Jānis Turlajs suggested that in writing place names of territories that the Baltic countries consider as theirs according to international law each country should adhere to the name forms accepted by the other Baltic country, e.g. Jaanilinn (Estonian place name on a territory currently under Russia's jurisdiction) should also appear in Latvian maps instead of Ivangorod. Aivars Lekuzis proposed that political aspects should be excluded in these matters. The map of Latvia shows only the Latvian name of Abrene (Pitalova, Pytalovo) in the Latvian territory under Russia's jurisdiction, strictly according to the text of the decision of Latvia's Supreme Council.

The participants also dealt with the problems of romanizing Russian and Belorussian names. The implementation of the international romanization system is complicated by the fact that name forms on road signs often do not correspond to those on maps. The 1987 Montréal system for the transliteration of Russian names will closely be studied by the participants. At present there are national transcription tables in each country.

Discussing the names of countries and exonyms in general it was stated that it was a matter for each country to decide. However, in writing new names the original spelling should be adhered to as much as possible. Eeva Maria Närhi introduced document 9 on exonyms in Finnish and suggested that lists of exonyms used in one's language should be prepared. In the case of Latvia and Lithuania, nevertheless, it would be problematic because almost every foreign name used would be an exonym in the strict sense.

7. Reproduction of Baltic place names on maps issued elsewhere was discussed by Peeter Päll. Apart from maps where names are simply not presented correctly (e.g. there are a lot of bad mistakes on the map of Estonia, published in 1990 in Moscow) the most common problem appears to be that names are not taken from original official sources but from the Russian Cyrillic transcriptions as if the names were in Russian. Correction of this misconcept would inevitably be necessary right now. The participants agreed that more efforts should be made to spread reliable information on the correct writing of Baltic names.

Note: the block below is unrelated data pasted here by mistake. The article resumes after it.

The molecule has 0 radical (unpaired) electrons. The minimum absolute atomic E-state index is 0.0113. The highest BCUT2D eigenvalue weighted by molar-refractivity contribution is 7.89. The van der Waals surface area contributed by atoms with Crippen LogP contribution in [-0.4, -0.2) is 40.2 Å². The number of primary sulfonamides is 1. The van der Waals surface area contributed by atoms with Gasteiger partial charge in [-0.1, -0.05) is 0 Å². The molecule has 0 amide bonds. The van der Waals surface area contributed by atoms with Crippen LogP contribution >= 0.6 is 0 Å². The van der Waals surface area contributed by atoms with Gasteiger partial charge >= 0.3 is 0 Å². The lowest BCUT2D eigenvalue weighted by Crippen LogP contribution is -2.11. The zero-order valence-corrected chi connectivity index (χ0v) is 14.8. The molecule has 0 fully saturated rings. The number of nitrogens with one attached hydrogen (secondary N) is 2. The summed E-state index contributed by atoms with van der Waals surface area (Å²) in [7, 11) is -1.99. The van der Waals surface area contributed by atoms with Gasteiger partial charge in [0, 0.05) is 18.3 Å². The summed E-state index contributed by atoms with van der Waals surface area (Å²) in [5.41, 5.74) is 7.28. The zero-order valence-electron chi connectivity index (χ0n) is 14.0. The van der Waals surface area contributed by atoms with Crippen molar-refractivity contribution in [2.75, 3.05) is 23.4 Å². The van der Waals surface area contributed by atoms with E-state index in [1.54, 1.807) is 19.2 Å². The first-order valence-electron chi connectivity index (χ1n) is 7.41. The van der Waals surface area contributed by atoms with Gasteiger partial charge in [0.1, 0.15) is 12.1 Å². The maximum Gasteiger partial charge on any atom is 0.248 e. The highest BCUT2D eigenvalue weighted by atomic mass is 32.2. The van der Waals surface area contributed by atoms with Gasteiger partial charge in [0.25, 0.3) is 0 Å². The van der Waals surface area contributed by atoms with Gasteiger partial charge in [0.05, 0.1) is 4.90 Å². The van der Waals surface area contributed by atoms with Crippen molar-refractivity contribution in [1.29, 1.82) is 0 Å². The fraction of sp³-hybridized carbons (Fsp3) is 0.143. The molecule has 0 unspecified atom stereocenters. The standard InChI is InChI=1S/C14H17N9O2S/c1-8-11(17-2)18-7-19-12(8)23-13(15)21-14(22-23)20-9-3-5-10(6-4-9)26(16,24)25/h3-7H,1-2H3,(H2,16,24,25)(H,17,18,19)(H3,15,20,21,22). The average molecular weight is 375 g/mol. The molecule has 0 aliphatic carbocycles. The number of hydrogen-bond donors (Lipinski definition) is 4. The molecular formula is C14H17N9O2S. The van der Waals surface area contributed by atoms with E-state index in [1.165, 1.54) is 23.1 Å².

8. Initiatives for the United Nations conference. Eeva Maria Närhi briefed the participants on the requirements and procedured of the conference. She reminded that documents should be sent to the Secretariate not later than 1 June, 1992. As an example, she referred to document 10 (toponymic guidelines - Estonia).

Discussing the participation of the Baltic states in divisional activities of the UN conferences on the standardization of geographical names, the delegates agreed that a separate Baltic Division should be formed at the UN Group of Experts on Geographical Names. A draft resolution proposed to the Sixth UN Conference was adopted by the participants (document 20). However, this does not mean that the Baltic countries would not wish to participate in certain other divisions. Estonian delegates informed that due to language affiliation with Finnish and the presence of Swedish toponyms Estonia would also seek participation in the Norden Division.

9. After some discussion the participants adopted a final resolution of the meeting, prepared by a joint group of delegates from each country (annex 3).

10. The meeting was ended at 17.00 by Mart Rannut. He hoped for further co-operation between the Baltic states and wished that meetings of this kind would continue.


  1. List of documents submitted to the meeting
  2. Corrections to the list of participants
  3. Resolution of the meeting

Helga Laasi
Secretary of the Meeting